As if it wasn’t hard enough to manufacture drugs on the down-low in America, what with the harsh mandatory sentencing laws and neighbors who are just determined to not be cool about it, now it looks like there’s something else to worry about when it comes to hiding your stash: a drug sniffing car.
A chemistry professor at the University of North Texas has just created a device that can be mounted in a car and detect traces of drugs in the air. The machine is a kind of mass spectrometer that can analyze the air for up to a quarter mile and detect chemical substances that enable it to pinpoint the source within fifteen feet.
Police could mount the device in a car, turning any generic black-and-white into a drug sniffing car, and drive through neighborhoods, detecting traces of drugs that would otherwise have gone unnoticed, allowing them to identify the source of large-scale drug production.
The device can detect a large variety of drugs if they are present in large enough quantities, like if say, someone were manufacturing them in their basement. Originally, it was intended to monitor highway pollution and air contaminants, but the team developing it pivoted when they realized it would be more lucrative as a tool for law enforcement.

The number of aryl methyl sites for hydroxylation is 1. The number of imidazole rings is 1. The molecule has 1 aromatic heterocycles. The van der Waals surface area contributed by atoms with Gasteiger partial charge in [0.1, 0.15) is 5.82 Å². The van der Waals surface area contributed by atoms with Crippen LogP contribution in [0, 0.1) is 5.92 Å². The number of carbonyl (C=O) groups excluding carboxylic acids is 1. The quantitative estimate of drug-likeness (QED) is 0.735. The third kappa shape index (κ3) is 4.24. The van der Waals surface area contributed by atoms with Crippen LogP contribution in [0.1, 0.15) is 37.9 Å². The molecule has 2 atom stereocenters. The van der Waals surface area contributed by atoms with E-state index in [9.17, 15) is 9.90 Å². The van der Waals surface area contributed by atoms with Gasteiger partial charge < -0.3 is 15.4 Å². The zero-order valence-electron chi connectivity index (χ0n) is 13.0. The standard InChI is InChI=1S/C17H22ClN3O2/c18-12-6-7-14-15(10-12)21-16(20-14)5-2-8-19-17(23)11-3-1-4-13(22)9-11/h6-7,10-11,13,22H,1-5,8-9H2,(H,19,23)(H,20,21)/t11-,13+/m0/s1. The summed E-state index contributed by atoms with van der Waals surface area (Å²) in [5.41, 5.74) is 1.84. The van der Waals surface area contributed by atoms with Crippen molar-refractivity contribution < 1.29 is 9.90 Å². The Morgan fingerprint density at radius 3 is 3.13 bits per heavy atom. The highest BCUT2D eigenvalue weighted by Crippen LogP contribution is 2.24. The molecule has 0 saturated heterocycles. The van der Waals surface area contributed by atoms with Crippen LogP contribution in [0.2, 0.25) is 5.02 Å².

They tested the device by setting up a mock meth lab in a house and letting the vapors waft through the vents. It’s intended to pick up traces of methamphetamine, PCP, and Fentanyl which are the drugs most likely to be manufactured in large quantities. Ostensibly, that means you’re probably going to be fine with that mason jar full of weed unless it were a particularly potent strain, but it isn’t hard to imagine that a little bit of fine tuning might enable police to have a field day of arrests every April 20th.
On the whole, it’s probably a good thing. Meth is bad and people having meth labs in their homes is definitely bad considering how often they tend to explode. But the idea of a car that can detect drugs from miles away promises to be another source of paranoia for stoners. Sorry, guys. On the plus side, by the time it reaches that point, it will probably be legal anyway.